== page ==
Politicians in Europe are still arguing about what fake news is and what to do about it
Much of the global conversation around “fake news” has centered on the United States. Yet it increasingly seems that actions in the European Union may have a more lasting effect on the misinformation ecosystem. For that reason, this fortnightly report summarizes press coverage on the topic from or about the EU. To give Poynter readers perspectives they may not have encountered yet, we’ll be prioritizing articles written in languages other than English.
The French Constitutional Council published its opinion on the law against misinformation drafted by President Emmanuel Macron’s government earlier this year.
While recognizing the need for new legislative measures to combat the growing threat of online misinformation, the council specified that new legislation should exclusively target fake news that is “intentionally spread."
Following the council’s opinion, the French Parliament is expected to discuss the bill by June. Meanwhile, the Minister of Culture Françoise Nyssen discussed the issue of disinformation in Strasbourg together with the law’s rapporteur Bruno Studer. Both insisted that, besides regulatory measures, “media literacy will play a fundamental role” in the future of the battle against fake news.
Likewise, fending off criticism, Studer explained that “freedom of expression” remains a pivotal principle of the country's constitution.
In other news, the concept of fake news continues to be used as a tool by political forces to discredit opponents and mobilize consent. In Italy, a report published by Repubblica sheds light on the communication strategies adopted by the leading political force, the Five Star Movement (M5S) in Rome. The report highlights how fake news and fake pictures have featured in the party’s online campaigns at the local level.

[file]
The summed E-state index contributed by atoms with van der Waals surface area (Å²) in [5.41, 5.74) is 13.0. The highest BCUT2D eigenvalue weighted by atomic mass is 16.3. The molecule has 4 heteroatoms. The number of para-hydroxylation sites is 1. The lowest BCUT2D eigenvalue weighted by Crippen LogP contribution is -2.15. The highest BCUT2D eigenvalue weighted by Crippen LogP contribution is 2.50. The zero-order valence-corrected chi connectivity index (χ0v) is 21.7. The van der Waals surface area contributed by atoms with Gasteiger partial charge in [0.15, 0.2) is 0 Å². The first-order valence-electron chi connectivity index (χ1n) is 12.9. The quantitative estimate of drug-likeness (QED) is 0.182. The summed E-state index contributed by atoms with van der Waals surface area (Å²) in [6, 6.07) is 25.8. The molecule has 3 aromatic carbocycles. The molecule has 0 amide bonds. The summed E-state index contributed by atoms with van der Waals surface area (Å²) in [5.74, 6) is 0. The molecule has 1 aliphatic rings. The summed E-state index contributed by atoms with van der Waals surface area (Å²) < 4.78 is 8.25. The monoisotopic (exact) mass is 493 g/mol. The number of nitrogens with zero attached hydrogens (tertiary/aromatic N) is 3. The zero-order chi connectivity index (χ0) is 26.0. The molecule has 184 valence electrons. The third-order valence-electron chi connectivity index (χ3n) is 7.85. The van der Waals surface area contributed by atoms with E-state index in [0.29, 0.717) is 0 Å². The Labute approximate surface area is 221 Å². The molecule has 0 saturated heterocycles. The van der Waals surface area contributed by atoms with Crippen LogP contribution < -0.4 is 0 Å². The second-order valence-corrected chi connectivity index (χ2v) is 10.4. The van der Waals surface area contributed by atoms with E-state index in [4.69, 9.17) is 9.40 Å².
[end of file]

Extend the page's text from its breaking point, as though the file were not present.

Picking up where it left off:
Similarly political was the use of “fake news” to blast and defend the proposal by the M5S to wipe off 250 billions of public debt. But the M5S rejected the criticism and labeled as fake news any concern related to the rise of the Italian sovereign spread on financial markets.
In Switzerland, a harsh row erupted over the public information campaign that national authorities conducted over the Swiss sovereign money referendum set for June 2018. The Vollgeld Initiative, which campaigns for the abolition of private bank money creation, accused the National Bank and the Federal Assembly of sharing fake news in relation to the content of the referendum via its official vote book. National judicial authorities called for the National Bank and the Assembly to reply to the accusations.
In the UK, the chief strategist of the Vote Leave campaign, Dominic Cummings, refused to appear in front of the select Parliamentary committee that is investigating the spread of fake news. Likewise, Facebook’s CEO, Mark Zuckerberg, turned down an invitation from the same committee to discuss the role of the social network in the victory of the Leave campaign.
Producing and tackling fake news
In Italy, the Italian Association of Medical Oncology (AIOM) launched a new website aimed at fighting fake news about cancer. The President of AIOM, Fabrizio Nicolis, claimed that about 9 million Italian citizens have been reached by fake news about healthcare in 2017. The issue of medical misinformation remains worrying. In a new study, researchers at the University of Pisa conducted a qualitative analysis of 560 videos dealing with vaccines and autism that were uploaded on YouTube between 2007 and 2017.
The Web marketing festival taking place in the Italian city of Rimini at the end of June will stage an open hackathon aimed at producing innovative ways to tackle misinformation.